Understanding Consecutive And Concurrent Sentences

Defendants convicted of more than one crime can mean all the difference. If you are required to serve consecutive sentences, it could mean surviving double the jail time. Ideally, you want to serve concurrent sentences. Depending on the defendant’s history and the crimes committed, sentences can be served simultaneously.

What Is A Consecutive Sentence?

In consecutive sentencing, the defendant must finish serving the sentence for one offense before they start serving the others.

Example: John was convicted of three crimes. Crime A carries a maximum possible prison term of five years. Crime B carries a maximum possible prison term of six years. Crime C carries a maximum possible prison term of seven years. If the judge runs the sentences consecutively, John would have to serve each term first before serving the remaining terms. John’s total sentence would be eighteen years in prison.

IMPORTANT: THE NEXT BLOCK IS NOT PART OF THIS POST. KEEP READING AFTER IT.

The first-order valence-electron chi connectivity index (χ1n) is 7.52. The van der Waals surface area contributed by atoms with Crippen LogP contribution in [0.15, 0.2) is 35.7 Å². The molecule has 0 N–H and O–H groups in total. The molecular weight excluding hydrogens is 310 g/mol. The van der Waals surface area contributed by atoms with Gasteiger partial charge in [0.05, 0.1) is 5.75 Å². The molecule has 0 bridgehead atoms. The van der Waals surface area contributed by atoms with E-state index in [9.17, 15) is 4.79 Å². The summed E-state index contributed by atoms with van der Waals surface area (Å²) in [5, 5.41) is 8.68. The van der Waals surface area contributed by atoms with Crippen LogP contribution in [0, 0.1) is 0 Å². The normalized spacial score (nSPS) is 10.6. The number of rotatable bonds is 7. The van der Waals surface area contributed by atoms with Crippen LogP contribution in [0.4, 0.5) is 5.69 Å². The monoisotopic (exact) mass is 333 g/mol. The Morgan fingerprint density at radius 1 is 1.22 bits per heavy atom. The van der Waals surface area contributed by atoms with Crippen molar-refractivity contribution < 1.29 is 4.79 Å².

What Is A Concurrent Sentence?

When a judge allows a defendant to serve their sentence concurrently, the defendants serve all the sentences at the same time rather than back-to-back.

Example: Using the same example above, if John is allowed to serve his sentences concurrently, he would serve Crime A, B, and C’s prison terms at the same time. So, John would serve a total of seven years in prison. While serving Crime C’s seven year term, John would simultaneously serve Crime A and B’s five and six year term as well.

How Can An Experienced Attorney Help You To Serve A Concurrent Sentence?

Convincing the judge to allow sentences to be served concurrently is probably the hardest challenge when facing multiple charges. Not only does the defendant’s history make a difference in the judge’s decision, but the crime committed as well. Some crimes require its sentence to be served consecutively while others do not. It is important that you have an experienced criminal defense attorney that can clarify what you face and assist you in getting the lowest possible sentence.